Mr. Speaker, I have decided to speak once again as part of the debate on the back to work legislation for Canada Post employees because what is going on here is very important. We are about to take a step that should never be taken by any rightful government.
At no time should a government decide to so shamefully violate the rights of workers, when there is the simple solution of removing the locks and putting an end to the lockout. If this government had done what it should have done from the beginning of the dispute, which is put an end to the lockout and allow Canada Post workers to continue to work, we never would have needed this bill, and mail service would not have been suspended for Canadians and Canadian businesses.
But no, the government would rather introduce legislation that mocks the workers of this country, that violates workers' rights, that imposes working conditions that are worse than what was offered by the employer. The government would rather set our country back, even though we have always been proactive about the rights of our citizens.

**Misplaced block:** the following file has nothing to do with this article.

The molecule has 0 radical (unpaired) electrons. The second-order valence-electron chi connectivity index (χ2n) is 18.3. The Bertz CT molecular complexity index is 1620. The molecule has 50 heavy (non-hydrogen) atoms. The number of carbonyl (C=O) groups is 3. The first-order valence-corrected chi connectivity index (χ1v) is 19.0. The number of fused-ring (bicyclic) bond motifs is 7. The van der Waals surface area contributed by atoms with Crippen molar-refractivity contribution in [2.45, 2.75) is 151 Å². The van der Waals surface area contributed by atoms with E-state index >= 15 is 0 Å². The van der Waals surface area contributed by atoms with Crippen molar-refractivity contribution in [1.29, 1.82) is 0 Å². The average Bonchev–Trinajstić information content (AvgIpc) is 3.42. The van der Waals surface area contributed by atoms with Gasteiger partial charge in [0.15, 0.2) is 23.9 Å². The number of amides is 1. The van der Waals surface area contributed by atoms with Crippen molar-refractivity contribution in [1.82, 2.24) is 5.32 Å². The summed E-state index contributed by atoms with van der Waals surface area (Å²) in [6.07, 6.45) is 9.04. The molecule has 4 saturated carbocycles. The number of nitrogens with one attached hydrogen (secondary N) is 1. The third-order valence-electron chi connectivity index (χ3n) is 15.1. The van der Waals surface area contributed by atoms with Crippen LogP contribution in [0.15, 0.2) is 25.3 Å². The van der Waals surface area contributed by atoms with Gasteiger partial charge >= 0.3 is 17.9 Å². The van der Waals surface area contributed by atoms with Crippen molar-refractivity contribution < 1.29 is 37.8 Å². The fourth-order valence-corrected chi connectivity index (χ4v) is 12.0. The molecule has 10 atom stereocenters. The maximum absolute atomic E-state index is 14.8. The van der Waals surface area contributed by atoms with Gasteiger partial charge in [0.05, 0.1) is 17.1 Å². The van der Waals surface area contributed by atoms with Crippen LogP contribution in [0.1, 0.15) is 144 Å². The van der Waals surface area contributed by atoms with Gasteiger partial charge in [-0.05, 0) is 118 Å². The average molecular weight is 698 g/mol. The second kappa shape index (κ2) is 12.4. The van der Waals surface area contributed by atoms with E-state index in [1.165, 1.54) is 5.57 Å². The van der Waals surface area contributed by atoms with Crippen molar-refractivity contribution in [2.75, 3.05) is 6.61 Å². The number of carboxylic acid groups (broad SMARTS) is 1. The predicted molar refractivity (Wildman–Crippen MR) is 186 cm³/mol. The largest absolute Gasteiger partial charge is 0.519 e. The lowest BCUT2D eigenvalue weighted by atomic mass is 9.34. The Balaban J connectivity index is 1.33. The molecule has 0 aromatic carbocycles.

For three and a half years, I wore the Canadian flag on one of my shoulders, in both red and white and in green camouflage. What is important is that I was always proud of this flag and what it represents.
Every time I travelled abroad, in Europe or in Africa, when I was asked to talk about my country, I was proud to do so because this country has always respected and promoted the fundamental rights of its citizens. I talked about all the battles Canadians had to fight to improve our standard of living.
I honestly believe that there is nowhere better than here, this land where I grew up. And I would want nothing else for my future children.
That is why I urge my colleagues from all parties in this House to look past their partisan quarrels, because what is going on here is much bigger than that. Not only the workers of Canada Post, but all workers in Canada will suffer the consequences, and the dignity of our country will be undermined.
When this government so shamefully shows that it can side with the employer in a dispute, it does not just hurt the postal workers, but the entire political institution all of us here represent.